Daily Management Review

Hong Kong's Cathay Pacific Airlines Calls Prodemocracy Protest Illegal


Hong Kong's Cathay Pacific Airlines Calls Prodemocracy Protest Illegal
While warning for what it called illegal gathering and protests outside of its offices, the Hong Kong carrier Cathay Pacific Airways stressed that it had zero tolerance for "violent activities" and it would also not tolerate any of its employees taking part in the protests.
The airlines has been embroiled in the tensions between the Chinese authorities in Beijing and the anti-government protesters whose protests have sometimes been violent. The protests have been ongoing every week end since June and has transformed to become the largest and the longest protests since the island city was handed over to the Chinese by the British in 1997. The protesters are demanding greater autonomy and democracy and less interference form Beijing.
A planned protest around its Cathay City headquarters on Lantau island, next to Hong Kong's international airport, had been banned by the Police, the airline said in a statement on Tuesday. This prompted the airlines to cal the protests illegal.
"Cathay Pacific wishes to emphasise that it fully supports the upholding of the Basic Law and all the rights and freedoms afforded by it," the statement said.
These protests in Hong Kong, which is also recognized as the financial hub of Asia, have also turned out to be the biggest issue for the Communist Party rulers in Beijing ever since 2012 when President Xi Jinping become the head of the country. Chinese government has signaled that force could be used to curb the protests if they turned violent.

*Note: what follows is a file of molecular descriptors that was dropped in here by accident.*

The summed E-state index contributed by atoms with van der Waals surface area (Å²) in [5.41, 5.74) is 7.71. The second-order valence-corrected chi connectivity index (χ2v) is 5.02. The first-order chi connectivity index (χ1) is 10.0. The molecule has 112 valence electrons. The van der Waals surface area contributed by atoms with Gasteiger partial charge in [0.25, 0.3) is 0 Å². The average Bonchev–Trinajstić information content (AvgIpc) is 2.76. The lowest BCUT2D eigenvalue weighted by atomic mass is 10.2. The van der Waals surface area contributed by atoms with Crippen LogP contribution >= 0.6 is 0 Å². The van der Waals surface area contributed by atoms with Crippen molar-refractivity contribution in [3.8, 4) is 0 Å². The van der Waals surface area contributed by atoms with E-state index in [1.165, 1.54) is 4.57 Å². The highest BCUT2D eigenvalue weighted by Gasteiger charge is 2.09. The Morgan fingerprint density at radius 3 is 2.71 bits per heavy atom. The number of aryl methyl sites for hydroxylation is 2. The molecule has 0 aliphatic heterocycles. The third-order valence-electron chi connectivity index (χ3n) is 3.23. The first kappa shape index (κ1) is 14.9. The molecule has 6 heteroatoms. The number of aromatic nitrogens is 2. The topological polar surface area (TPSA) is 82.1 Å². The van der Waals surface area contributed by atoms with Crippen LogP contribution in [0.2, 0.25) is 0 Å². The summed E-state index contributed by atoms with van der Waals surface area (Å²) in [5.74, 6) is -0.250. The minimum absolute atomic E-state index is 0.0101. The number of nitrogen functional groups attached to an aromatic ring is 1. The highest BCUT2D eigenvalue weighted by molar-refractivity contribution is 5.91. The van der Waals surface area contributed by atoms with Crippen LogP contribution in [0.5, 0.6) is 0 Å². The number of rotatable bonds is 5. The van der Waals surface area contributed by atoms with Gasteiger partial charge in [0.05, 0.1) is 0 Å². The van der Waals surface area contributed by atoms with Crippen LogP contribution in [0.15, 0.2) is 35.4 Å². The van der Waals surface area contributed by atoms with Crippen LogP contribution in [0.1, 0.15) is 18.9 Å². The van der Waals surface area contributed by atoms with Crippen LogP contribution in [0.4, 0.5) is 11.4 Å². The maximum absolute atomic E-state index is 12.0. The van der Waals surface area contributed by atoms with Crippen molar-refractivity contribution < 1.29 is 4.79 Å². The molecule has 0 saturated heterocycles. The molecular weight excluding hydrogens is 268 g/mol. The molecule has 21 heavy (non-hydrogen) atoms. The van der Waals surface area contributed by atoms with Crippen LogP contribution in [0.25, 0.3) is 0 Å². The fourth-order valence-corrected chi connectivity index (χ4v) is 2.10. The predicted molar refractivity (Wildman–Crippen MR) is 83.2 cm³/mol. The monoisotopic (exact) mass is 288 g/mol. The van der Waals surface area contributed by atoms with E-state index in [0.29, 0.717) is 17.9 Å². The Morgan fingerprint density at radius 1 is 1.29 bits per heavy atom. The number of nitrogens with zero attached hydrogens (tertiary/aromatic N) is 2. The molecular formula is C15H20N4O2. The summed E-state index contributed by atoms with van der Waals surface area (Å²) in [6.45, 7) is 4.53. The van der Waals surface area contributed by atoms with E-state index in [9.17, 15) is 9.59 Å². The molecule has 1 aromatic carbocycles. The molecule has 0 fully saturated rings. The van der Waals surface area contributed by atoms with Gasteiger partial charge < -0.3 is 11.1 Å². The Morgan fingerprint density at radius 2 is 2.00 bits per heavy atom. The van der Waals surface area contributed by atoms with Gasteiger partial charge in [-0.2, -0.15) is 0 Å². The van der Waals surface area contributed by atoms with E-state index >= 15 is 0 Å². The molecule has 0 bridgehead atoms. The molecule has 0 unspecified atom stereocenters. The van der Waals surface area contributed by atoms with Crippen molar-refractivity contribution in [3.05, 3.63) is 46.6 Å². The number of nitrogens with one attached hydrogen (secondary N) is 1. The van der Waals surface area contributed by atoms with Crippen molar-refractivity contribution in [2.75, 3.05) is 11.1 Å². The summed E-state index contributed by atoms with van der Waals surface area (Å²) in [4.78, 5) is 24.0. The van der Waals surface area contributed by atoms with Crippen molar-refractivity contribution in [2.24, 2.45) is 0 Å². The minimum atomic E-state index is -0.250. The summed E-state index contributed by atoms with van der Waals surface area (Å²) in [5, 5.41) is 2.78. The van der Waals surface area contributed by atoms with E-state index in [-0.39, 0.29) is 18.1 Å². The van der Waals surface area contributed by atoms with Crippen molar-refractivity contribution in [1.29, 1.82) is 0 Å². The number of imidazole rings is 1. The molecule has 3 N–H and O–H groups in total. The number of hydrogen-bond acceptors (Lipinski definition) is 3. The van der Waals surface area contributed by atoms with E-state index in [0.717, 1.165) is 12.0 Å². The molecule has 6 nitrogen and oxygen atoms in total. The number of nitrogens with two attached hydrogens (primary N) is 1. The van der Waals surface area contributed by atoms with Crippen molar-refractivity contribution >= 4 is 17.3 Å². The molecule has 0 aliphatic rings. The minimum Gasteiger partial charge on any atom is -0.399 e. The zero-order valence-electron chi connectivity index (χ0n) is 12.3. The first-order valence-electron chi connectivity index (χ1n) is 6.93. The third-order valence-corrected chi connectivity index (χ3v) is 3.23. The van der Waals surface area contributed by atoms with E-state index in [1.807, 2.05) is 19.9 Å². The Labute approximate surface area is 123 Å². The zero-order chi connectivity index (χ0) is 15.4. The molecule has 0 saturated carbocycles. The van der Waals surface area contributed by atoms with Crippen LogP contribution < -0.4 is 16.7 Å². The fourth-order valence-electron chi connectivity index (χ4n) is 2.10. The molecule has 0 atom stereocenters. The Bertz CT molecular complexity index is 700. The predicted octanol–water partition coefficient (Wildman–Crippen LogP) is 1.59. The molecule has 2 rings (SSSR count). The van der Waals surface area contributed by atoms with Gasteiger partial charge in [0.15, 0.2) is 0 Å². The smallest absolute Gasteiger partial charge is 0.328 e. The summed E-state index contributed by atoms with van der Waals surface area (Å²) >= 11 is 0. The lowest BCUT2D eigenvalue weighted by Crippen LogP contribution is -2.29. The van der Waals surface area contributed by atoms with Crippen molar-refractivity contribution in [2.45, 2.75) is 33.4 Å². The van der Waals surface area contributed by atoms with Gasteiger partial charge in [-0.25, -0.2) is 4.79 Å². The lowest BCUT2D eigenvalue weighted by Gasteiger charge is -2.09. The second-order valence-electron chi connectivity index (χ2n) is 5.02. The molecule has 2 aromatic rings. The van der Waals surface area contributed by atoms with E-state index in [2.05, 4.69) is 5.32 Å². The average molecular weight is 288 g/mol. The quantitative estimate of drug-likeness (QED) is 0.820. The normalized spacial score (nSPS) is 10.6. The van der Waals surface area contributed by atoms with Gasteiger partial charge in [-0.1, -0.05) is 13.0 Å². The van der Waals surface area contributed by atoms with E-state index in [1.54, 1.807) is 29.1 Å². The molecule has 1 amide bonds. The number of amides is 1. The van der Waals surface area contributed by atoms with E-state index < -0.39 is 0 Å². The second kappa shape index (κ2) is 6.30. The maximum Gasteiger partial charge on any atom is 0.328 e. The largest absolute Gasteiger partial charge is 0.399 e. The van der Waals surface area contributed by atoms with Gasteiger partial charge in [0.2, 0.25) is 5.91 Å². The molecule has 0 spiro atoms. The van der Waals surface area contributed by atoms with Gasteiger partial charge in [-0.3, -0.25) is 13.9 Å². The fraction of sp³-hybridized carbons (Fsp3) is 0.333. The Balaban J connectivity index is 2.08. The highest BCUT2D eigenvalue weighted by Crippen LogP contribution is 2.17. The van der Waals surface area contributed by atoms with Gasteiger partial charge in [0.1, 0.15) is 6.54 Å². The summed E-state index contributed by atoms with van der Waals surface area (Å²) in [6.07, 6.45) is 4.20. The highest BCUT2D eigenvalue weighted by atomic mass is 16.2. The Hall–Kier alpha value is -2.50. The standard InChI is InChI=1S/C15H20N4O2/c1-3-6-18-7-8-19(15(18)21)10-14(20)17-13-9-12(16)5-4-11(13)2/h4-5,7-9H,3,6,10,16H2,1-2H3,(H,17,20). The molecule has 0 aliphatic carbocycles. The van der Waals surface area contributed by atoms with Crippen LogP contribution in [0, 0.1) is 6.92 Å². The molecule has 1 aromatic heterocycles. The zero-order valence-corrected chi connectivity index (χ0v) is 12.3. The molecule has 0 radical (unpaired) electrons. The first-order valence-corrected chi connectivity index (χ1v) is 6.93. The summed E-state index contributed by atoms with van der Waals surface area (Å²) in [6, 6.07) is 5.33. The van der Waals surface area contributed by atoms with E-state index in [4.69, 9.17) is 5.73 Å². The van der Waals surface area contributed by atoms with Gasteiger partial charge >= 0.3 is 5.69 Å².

The starting point of the protests in middle of June was a controversial and now suspended extradition Bill that was planned to be brought in for the city which would have allowed Chinese authorities to take accused to mainland China to face trials in courts that are controlled by the Communist Party. However since then, the demands for the protesters have become broader with demands for greater democracy according to the "one country, two systems" formula according to the legal provisions of the Basic Law which is used for administering Hong Kong since it was returned to China by the British,
The crossfire between Beijing and the Hong Kong protestors has already hit Cathay as the company is allegedly following a dictate from Beijing that it company should suspend and take action against those employees who get involved in or support the protests.
The possibility the Hong Kong administration potentially invoking emergency powers to bring down the protests has not been ruled out by Carrie Lam, Hong Kong's embattled leader. While claiming that the protests were were becoming more violent and serious, she expressed confidence that it would be possible for the government of the city to handle the crisis. 
A wide range of powers - from changing laws, authorising arrests, detentions and deportations, and censoring the media, would become available to Lam by invoking the Emergency Regulations Ordinance as can be seen in the legislation on the topic published for public viewing on the website of the government.